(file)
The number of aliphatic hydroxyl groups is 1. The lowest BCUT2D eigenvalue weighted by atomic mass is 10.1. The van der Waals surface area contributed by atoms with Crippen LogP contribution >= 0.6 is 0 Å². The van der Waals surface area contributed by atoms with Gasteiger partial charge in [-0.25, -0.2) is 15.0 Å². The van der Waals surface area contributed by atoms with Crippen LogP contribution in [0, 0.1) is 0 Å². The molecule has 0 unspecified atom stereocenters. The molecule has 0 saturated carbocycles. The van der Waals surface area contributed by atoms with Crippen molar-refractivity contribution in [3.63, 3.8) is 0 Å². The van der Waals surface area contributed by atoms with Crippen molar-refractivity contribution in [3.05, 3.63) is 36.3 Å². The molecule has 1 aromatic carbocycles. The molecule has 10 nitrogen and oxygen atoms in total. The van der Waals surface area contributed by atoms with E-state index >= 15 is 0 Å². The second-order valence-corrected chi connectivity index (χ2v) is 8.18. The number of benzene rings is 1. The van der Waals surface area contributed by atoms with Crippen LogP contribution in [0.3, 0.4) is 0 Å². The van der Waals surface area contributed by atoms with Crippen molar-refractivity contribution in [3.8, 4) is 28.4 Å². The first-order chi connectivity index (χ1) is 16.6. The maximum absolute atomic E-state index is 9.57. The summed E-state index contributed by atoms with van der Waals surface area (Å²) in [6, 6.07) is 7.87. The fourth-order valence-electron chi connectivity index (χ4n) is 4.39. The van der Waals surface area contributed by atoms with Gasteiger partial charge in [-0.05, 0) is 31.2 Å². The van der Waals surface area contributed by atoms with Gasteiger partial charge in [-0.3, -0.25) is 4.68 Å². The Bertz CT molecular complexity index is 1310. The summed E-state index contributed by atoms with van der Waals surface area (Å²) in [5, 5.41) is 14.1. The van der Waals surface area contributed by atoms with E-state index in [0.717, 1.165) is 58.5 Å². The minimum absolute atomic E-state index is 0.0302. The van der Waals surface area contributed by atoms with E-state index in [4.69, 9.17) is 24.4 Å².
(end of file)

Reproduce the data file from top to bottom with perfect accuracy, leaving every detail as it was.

The number of aliphatic hydroxyl groups is 1. The lowest BCUT2D eigenvalue weighted by atomic mass is 10.1. The van der Waals surface area contributed by atoms with Crippen LogP contribution >= 0.6 is 0 Å². The van der Waals surface area contributed by atoms with Gasteiger partial charge in [-0.25, -0.2) is 15.0 Å². The van der Waals surface area contributed by atoms with Crippen LogP contribution in [0, 0.1) is 0 Å². The molecule has 0 unspecified atom stereocenters. The molecule has 0 saturated carbocycles. The van der Waals surface area contributed by atoms with Crippen molar-refractivity contribution in [3.63, 3.8) is 0 Å². The van der Waals surface area contributed by atoms with Crippen molar-refractivity contribution in [3.05, 3.63) is 36.3 Å². The molecule has 1 aromatic carbocycles. The molecule has 10 nitrogen and oxygen atoms in total. The van der Waals surface area contributed by atoms with E-state index >= 15 is 0 Å². The second-order valence-corrected chi connectivity index (χ2v) is 8.18. The number of benzene rings is 1. The van der Waals surface area contributed by atoms with Crippen LogP contribution in [0.3, 0.4) is 0 Å². The van der Waals surface area contributed by atoms with Crippen molar-refractivity contribution in [3.8, 4) is 28.4 Å². The first-order chi connectivity index (χ1) is 16.6. The maximum absolute atomic E-state index is 9.57. The summed E-state index contributed by atoms with van der Waals surface area (Å²) in [6, 6.07) is 7.87. The fourth-order valence-electron chi connectivity index (χ4n) is 4.39. The van der Waals surface area contributed by atoms with Gasteiger partial charge in [-0.05, 0) is 31.2 Å². The van der Waals surface area contributed by atoms with Gasteiger partial charge in [-0.3, -0.25) is 4.68 Å². The Bertz CT molecular complexity index is 1310. The summed E-state index contributed by atoms with van der Waals surface area (Å²) in [5, 5.41) is 14.1. The van der Waals surface area contributed by atoms with E-state index in [0.717, 1.165) is 58.5 Å². The minimum absolute atomic E-state index is 0.0302. The van der Waals surface area contributed by atoms with E-state index in [4.69, 9.17) is 24.4 Å².